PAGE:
5. The GCC's "Code of Practice (2005)", Section C1.6, states:

"[Chiropractors] may publicise their practices or permit another person to do so consistent with the law and the guidance issued by the Advertising Standards Authority. If chiropractors, or others on their behalf, do publicise, the information used must be factual and verifiable. The information must not be misleading or inaccurate in any way. It must not, in any way, abuse the trust of members of the public nor exploit their lack of experience or knowledge about either health or chiropractic matters..."

6. The ASA's CAP Code, Section 7.1, states:

"No marketing communication should mislead, or be likely to mislead, by inaccuracy, ambiguity, exaggeration, omission or otherwise."

7. Section 6.1 states:

"Marketers should not exploit the credulity, lack of knowledge or inexperience of consumers."

8. Section 3.1 states:

"Before distributing or submitting a marketing communication for publication, marketers must hold documentary evidence to prove all claims, whether direct or implied, that are capable of objective substantiation."

9. Section 50.1 states:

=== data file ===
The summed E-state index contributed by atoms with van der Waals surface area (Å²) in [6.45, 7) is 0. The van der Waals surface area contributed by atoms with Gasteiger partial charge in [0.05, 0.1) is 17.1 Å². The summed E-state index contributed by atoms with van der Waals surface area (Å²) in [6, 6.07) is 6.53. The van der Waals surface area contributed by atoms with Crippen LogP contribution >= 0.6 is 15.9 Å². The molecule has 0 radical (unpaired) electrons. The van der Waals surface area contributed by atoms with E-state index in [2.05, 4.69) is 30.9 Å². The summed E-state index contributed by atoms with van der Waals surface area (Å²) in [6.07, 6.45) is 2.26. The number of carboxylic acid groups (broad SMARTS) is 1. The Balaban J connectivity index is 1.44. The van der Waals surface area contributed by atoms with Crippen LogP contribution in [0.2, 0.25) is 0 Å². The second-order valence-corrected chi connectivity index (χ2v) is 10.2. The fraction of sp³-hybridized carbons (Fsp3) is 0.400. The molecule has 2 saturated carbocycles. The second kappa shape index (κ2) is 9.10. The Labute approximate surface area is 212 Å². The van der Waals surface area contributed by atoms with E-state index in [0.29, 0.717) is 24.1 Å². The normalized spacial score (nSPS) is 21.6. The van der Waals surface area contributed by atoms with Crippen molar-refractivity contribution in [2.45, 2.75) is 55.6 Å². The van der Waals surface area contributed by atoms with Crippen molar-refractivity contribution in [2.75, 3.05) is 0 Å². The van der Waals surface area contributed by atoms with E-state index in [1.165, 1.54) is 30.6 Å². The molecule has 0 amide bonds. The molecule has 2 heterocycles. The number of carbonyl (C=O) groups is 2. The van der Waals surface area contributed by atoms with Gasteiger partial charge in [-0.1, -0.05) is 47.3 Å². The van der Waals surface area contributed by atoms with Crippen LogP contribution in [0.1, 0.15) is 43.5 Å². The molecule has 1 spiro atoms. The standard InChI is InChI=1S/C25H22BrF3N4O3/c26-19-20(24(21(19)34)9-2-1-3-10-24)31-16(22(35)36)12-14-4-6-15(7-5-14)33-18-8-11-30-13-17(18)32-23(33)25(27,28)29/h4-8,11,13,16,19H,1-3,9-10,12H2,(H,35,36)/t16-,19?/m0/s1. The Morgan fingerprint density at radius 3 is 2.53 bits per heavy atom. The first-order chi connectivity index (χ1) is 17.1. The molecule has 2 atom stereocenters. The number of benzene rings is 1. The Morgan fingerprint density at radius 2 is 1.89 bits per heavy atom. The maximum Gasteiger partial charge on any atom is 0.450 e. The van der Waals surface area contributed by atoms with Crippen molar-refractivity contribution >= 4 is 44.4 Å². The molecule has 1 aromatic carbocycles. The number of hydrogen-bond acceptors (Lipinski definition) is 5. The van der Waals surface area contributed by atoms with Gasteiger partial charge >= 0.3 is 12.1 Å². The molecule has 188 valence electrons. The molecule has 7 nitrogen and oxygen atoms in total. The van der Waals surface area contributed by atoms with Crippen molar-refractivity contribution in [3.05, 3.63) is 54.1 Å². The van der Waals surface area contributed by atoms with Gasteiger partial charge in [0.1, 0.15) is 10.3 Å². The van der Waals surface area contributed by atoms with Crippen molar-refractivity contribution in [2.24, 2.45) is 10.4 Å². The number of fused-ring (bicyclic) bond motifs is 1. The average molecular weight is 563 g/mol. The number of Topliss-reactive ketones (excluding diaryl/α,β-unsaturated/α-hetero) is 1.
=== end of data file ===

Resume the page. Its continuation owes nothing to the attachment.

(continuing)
"Medical and scientific claims made about beauty and health-related products should be backed by evidence, where appropriate consisting of trials conducted on people... Substantiation will be assessed by the ASA on the basis of the available scientific knowledge."

10. CAP's Copy Advice website [4] lists a number of conditions to which it accepts chiropractors may refer. However, a number of conditions which Ms Vickers claims to treat are not on that list. Specifically, they are:

(i) Period pains
(ii) Repetitive strain injury
(iii) Headaches
(iv) Sciatica
(v) Infantile colic
(vi) Whiplash

12. The 2010 "Bronfort Report" [5], commissioned by the GCC to "provide a succinct but comprehensive summary of the scientific evidence regarding the effectiveness of manual treatment for the management of a variety of musculoskeletal and non-musculoskeletal conditions", deals with the above conditions thus:

(i) Period pains: "Moderate quality evidence that spinal manipulation is no more effective than sham manipulation in the treatment of primary dysmenorrhea [period pains]"
(ii) Repetitive strain injury: not mentioned
(iii) Headaches: "Inconclusive evidence in a favorable direction regarding mobilization for post-traumatic headache"
(iv) Sciatica: "Inconclusive evidence"